TOTAL unveils solar solutions to improve access to Energy in Uganda

About Total

Total is a leading multinational energy company operating in more than 130 countries. Together with its subsidiaries and affiliates, Total is the fifth largest publicly-traded integrated international oil and gas company in the world. Total engages in all aspects of the petroleum industry, including upstream operations (oil and gas exploration, development and production, LNG) and downstream operations (refining, marketing, trading and shipping of crude oil and petroleum products. More information about the Total Group can be found on the website:

Total in Uganda

Total has been present in Uganda since 1955  through  its marketing operations, and the Group holds more than 24% of the market share. Total E&P Uganda is a new upstream affiliate which will handle the exploration and production of oil in Exploration Area 1 (EA-1) and Exploration Area 1A (EA-1A) within the Albertine Region.


At TOTAL, we believe that to be a truly global energy company, you must be able to address the needs of 1.3 billion people worldwide that do not have access to electricity. It’s in this regard that TOTAL introduced the Total Access to Energy program, which acts as a project incubator to develop innovative, economically viable solutions to improve access to energy for low-income communities. To serve these communities, TOTAL decided to offer a range of solar lamps that are both less expensive and brighter than more commonly used lighting sources.

“In Uganda, 88% of the population is not connected to the public electricity grid and yet lack of access to energy is a major obstacle to development.” said Ms Ada Eze, the Managing Director of Total Uganda Limited, during the project launch held at Sheraton Hotel on June 20, 2013.

“To enable off-grid, low-income communities to meet some of their most basic everyday needs, Total Uganda has introduced Awango by Total, a line of innovative, reliable solar lighting and phone charging solutions. We believe that the Awango product line will improve lives by enabling these communities to get extra hours of light to continue with their income generating activities which would normally end by nightfall. It will also help them reduce the need for pricey oil/kerosene for lighting, “said Ms. Eze.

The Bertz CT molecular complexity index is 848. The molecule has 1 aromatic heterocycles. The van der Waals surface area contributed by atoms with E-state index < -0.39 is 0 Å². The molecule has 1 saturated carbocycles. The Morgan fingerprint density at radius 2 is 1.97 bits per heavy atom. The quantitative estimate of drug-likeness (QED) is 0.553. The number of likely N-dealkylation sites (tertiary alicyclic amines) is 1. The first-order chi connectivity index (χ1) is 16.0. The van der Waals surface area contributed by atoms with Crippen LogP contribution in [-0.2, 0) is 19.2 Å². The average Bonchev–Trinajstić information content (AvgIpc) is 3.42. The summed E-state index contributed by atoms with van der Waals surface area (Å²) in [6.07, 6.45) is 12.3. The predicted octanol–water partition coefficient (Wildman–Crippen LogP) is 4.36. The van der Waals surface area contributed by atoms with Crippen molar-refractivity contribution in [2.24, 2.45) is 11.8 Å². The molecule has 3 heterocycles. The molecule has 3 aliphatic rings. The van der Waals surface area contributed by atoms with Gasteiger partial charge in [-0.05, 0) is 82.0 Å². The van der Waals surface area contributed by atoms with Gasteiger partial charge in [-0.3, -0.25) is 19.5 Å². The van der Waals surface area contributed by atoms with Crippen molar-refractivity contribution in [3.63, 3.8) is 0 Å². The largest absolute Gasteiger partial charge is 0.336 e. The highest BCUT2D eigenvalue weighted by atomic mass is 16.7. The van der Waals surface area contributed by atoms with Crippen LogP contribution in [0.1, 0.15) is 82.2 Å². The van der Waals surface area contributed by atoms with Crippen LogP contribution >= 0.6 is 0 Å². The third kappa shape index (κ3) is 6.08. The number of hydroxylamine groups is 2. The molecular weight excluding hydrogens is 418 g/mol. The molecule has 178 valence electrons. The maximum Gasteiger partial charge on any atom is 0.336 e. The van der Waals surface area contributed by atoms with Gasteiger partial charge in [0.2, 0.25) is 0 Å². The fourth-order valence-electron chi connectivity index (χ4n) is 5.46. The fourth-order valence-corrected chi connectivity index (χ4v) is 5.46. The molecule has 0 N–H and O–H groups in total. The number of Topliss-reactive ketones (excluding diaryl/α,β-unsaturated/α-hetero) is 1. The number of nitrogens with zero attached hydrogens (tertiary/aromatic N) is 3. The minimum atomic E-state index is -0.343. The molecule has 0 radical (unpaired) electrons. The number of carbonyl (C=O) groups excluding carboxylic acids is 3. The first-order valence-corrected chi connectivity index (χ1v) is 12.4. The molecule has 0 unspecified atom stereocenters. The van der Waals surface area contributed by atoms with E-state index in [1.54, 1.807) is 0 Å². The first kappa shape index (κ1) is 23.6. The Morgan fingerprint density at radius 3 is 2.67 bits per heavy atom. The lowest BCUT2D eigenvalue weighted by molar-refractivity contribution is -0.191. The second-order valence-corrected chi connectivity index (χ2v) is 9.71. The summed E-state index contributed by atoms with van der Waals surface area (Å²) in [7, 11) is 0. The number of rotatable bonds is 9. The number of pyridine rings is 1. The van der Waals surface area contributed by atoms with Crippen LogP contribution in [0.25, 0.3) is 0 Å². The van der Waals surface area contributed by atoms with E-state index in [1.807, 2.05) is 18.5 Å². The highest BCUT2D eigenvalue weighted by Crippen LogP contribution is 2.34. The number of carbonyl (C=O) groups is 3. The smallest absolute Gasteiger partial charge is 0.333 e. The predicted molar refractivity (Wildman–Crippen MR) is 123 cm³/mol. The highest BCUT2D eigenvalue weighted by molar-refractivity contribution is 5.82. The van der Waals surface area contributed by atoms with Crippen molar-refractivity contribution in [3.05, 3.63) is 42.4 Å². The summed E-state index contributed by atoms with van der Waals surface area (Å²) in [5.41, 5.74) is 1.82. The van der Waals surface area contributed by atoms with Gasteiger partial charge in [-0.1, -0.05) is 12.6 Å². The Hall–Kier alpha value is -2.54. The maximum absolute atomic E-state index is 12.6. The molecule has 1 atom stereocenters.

Initially, Total was relying on its network of trained service employees to inform and educate customers about solar energy and how to use the lamps. However, the company is now teaming up with partners such as cooperatives and NGO’s working in far off locations to bring the products even closer to people.

“We understand finances can be an issue so our aim is to innovate by creating last-mile distribution networks by teaming up with reliable partners such as SACCOS, Microfinance Institutions, NGO’s with community outreaches, colleges and schools, to offer the products on a feasible payment platform that is suited to the conditions in which they will be used and yet still be affordable,” said Mrs. Ahlem Friga-Noy, the Corporate Affairs Manager at Total Exploration and Production in Uganda.

The guest of Honor, Ms Amelia Kyambadde, the Minister of trade, thanked Total for not only boosting access to alternative, clean energy sources but also for demonstrating a strong commitment to the development of Uganda. She urged the public to embrace this initiative, emphasizing that this would ultimately improve livelihoods.

Launched worldwide in January 2011, the project is an innovative business Model with an ambitious target of bettering the lives of millions of people across the world by combining profitability with benefits for the local community. The Awango by Total range includes top quality, cost effective, solar products from portable solar lamps to modular kits. The lamps provide up to 12 hours of lighting when fully charged and some ranges can also be used to charge mobile phones.

In 2012 the project was launched in 4 new countries (Senegal, Burkina Faso, Haiti and Cambodia) and in 2013, it will be rolled out in at least 6 new countries including Uganda, Nigeria, Tanzania and Bangladesh.

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